1. Start to transition from taking classes to becoming a researcher and professor:
      • Attend the Half-way There consortium
      • If you’ll be teaching, and want to get more resources to help you with that, consider attending the TLC Conference
    2. Continue to build an expertise and network in your area of study.
      • Attend OB Networking Session if your topic is included. Introduce yourself and bring key research questions to experts in your field
  • Fourth year: This is the last year at AOM prior to going on the job market (typically), therefore, students are likely presenting their own work and continuing efforts in networking and making contacts at schools of interest. Likely goals are:
    1. Resume building & network building (often done in tandem)
      • Present your own work and strive to make connections with researchers who are interested in similar work. Don’t hesitate to strike up conversations about potential future research collaboration opportunities
      • Organize a symposium or lead a PDW that engages lead and upcoming researchers in your area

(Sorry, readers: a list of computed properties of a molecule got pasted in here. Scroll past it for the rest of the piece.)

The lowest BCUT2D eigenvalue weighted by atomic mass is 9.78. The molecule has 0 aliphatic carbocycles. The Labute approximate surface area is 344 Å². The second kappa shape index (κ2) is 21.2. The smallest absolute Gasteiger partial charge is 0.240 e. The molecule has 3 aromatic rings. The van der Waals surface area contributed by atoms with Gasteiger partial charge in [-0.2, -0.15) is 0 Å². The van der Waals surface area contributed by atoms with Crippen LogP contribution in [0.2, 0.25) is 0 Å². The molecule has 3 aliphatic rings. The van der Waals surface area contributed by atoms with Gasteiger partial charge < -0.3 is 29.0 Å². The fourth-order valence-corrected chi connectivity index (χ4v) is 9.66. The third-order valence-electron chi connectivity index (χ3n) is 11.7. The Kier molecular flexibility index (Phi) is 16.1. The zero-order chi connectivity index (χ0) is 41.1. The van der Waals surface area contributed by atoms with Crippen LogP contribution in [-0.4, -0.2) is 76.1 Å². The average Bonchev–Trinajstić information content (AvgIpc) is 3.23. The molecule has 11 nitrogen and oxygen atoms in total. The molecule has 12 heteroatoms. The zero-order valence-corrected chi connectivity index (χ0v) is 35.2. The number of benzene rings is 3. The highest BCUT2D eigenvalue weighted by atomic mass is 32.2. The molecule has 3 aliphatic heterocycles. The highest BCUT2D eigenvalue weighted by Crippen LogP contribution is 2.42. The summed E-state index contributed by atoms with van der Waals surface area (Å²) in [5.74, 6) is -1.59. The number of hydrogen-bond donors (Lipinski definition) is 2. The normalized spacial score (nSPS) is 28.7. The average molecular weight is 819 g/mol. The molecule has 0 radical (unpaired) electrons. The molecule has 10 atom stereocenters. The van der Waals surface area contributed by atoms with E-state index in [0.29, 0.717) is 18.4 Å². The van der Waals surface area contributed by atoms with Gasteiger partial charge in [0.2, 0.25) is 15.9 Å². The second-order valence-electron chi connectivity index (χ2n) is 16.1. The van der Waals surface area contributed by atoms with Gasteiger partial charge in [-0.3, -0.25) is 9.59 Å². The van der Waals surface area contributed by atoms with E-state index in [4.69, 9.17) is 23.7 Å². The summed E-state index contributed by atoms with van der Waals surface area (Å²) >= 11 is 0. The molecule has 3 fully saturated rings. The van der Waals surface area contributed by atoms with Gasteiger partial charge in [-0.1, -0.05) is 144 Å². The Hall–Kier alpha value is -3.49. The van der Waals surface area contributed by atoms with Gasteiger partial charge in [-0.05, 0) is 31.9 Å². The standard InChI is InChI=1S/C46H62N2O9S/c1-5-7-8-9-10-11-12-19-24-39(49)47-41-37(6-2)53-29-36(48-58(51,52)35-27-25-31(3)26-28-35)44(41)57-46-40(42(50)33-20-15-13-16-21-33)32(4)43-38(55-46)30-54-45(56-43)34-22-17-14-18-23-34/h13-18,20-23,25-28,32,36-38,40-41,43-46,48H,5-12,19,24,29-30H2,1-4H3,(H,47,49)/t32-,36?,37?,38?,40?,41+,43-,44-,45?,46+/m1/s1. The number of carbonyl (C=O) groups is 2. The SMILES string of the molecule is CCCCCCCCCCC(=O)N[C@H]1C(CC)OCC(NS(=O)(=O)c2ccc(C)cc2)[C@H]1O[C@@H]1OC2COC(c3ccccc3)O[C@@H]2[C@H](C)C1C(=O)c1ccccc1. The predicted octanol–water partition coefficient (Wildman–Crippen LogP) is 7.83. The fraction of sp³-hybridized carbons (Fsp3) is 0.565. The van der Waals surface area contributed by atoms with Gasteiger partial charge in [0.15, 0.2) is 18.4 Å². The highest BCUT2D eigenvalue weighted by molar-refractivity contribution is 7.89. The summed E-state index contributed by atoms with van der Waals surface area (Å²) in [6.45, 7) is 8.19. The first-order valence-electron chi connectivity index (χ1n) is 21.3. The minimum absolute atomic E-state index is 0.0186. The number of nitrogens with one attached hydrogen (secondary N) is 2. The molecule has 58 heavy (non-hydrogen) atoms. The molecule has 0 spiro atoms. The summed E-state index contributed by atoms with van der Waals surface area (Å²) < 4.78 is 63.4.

• Attend the OB Doctoral Student Consortium if possible. You may also look into your secondary division’s doctoral consortium.
      • Continue to work in your micro-community by leading a subcommittee or volunteering with a critical event
      • Check out the Placement Services information on the Academy of Management website to get details on what the year ahead will look like
  • Fifth year: Interview! See the “Job Market Resources” section for more information

Scheduling Your Days

  • General tips:
    1. Don’t overschedule – if you block every day full of sessions from 8 am – 8 pm, you’ll likely get exhausted and you may not have time to really take in what you are learning or connect with people you meet along the way.